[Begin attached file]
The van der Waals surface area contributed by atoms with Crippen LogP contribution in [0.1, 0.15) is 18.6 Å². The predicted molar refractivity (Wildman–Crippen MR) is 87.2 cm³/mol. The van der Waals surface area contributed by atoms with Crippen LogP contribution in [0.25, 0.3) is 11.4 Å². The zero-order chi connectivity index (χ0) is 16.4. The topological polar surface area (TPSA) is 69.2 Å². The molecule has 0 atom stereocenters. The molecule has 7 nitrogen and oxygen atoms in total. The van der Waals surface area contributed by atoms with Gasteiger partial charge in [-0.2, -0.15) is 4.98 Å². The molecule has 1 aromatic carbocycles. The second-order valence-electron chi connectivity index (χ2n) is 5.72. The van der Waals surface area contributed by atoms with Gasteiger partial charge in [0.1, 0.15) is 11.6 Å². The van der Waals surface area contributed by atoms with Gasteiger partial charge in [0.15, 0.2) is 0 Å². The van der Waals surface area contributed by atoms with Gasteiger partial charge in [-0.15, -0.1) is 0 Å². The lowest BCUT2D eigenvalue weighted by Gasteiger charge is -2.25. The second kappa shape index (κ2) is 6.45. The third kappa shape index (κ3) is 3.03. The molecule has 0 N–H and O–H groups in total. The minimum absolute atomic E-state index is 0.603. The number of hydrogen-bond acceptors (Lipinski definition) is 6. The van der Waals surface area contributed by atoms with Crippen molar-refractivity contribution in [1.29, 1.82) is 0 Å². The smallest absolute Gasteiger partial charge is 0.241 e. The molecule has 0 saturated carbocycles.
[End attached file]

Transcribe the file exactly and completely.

The van der Waals surface area contributed by atoms with Crippen LogP contribution in [0.1, 0.15) is 18.6 Å². The predicted molar refractivity (Wildman–Crippen MR) is 87.2 cm³/mol. The van der Waals surface area contributed by atoms with Crippen LogP contribution in [0.25, 0.3) is 11.4 Å². The zero-order chi connectivity index (χ0) is 16.4. The topological polar surface area (TPSA) is 69.2 Å². The molecule has 0 atom stereocenters. The molecule has 7 nitrogen and oxygen atoms in total. The van der Waals surface area contributed by atoms with Gasteiger partial charge in [-0.2, -0.15) is 4.98 Å². The molecule has 1 aromatic carbocycles. The second-order valence-electron chi connectivity index (χ2n) is 5.72. The van der Waals surface area contributed by atoms with Gasteiger partial charge in [0.1, 0.15) is 11.6 Å². The van der Waals surface area contributed by atoms with Gasteiger partial charge in [0.15, 0.2) is 0 Å². The van der Waals surface area contributed by atoms with Gasteiger partial charge in [-0.15, -0.1) is 0 Å². The lowest BCUT2D eigenvalue weighted by Gasteiger charge is -2.25. The second kappa shape index (κ2) is 6.45. The third kappa shape index (κ3) is 3.03. The molecule has 0 N–H and O–H groups in total. The minimum absolute atomic E-state index is 0.603. The number of hydrogen-bond acceptors (Lipinski definition) is 6. The van der Waals surface area contributed by atoms with Crippen molar-refractivity contribution in [1.29, 1.82) is 0 Å². The smallest absolute Gasteiger partial charge is 0.241 e. The molecule has 0 saturated carbocycles.